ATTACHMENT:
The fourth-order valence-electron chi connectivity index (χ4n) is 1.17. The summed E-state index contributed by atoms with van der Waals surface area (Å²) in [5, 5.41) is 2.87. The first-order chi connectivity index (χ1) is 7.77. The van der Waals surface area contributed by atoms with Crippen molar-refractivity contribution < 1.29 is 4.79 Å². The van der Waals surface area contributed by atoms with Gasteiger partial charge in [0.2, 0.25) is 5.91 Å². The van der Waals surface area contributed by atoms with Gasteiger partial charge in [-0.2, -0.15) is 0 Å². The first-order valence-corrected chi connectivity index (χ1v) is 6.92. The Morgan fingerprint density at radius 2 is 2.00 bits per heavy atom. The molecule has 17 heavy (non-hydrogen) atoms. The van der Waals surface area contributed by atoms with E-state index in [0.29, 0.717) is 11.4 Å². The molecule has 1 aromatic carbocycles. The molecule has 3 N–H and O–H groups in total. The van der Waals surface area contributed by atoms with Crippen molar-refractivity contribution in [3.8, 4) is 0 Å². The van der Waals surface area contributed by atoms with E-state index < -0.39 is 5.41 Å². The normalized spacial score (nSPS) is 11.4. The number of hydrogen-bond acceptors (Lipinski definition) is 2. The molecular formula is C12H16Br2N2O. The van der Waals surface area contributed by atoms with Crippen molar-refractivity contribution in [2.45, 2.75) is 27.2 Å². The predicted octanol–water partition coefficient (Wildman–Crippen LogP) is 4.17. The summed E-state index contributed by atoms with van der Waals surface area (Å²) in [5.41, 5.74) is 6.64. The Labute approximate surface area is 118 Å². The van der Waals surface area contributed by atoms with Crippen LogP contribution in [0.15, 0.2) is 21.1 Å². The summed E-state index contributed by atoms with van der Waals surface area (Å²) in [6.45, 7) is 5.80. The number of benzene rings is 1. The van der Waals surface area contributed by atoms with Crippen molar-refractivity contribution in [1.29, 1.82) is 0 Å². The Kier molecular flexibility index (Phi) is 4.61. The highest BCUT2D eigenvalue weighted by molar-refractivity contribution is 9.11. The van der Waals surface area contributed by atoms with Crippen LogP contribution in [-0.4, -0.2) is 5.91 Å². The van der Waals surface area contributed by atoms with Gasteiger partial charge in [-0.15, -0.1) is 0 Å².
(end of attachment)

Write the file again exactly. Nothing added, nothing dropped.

The fourth-order valence-electron chi connectivity index (χ4n) is 1.17. The summed E-state index contributed by atoms with van der Waals surface area (Å²) in [5, 5.41) is 2.87. The first-order chi connectivity index (χ1) is 7.77. The van der Waals surface area contributed by atoms with Crippen molar-refractivity contribution < 1.29 is 4.79 Å². The van der Waals surface area contributed by atoms with Gasteiger partial charge in [0.2, 0.25) is 5.91 Å². The van der Waals surface area contributed by atoms with Gasteiger partial charge in [-0.2, -0.15) is 0 Å². The first-order valence-corrected chi connectivity index (χ1v) is 6.92. The Morgan fingerprint density at radius 2 is 2.00 bits per heavy atom. The molecule has 17 heavy (non-hydrogen) atoms. The van der Waals surface area contributed by atoms with E-state index in [0.29, 0.717) is 11.4 Å². The molecule has 1 aromatic carbocycles. The molecule has 3 N–H and O–H groups in total. The van der Waals surface area contributed by atoms with Crippen molar-refractivity contribution in [3.8, 4) is 0 Å². The van der Waals surface area contributed by atoms with E-state index < -0.39 is 5.41 Å². The normalized spacial score (nSPS) is 11.4. The number of hydrogen-bond acceptors (Lipinski definition) is 2. The molecular formula is C12H16Br2N2O. The van der Waals surface area contributed by atoms with Crippen molar-refractivity contribution in [2.45, 2.75) is 27.2 Å². The predicted octanol–water partition coefficient (Wildman–Crippen LogP) is 4.17. The summed E-state index contributed by atoms with van der Waals surface area (Å²) in [5.41, 5.74) is 6.64. The Labute approximate surface area is 118 Å². The van der Waals surface area contributed by atoms with Crippen LogP contribution in [0.15, 0.2) is 21.1 Å². The summed E-state index contributed by atoms with van der Waals surface area (Å²) in [6.45, 7) is 5.80. The number of benzene rings is 1. The van der Waals surface area contributed by atoms with Crippen molar-refractivity contribution in [1.29, 1.82) is 0 Å². The Kier molecular flexibility index (Phi) is 4.61. The highest BCUT2D eigenvalue weighted by molar-refractivity contribution is 9.11. The van der Waals surface area contributed by atoms with Crippen LogP contribution in [-0.4, -0.2) is 5.91 Å². The van der Waals surface area contributed by atoms with Gasteiger partial charge in [-0.15, -0.1) is 0 Å².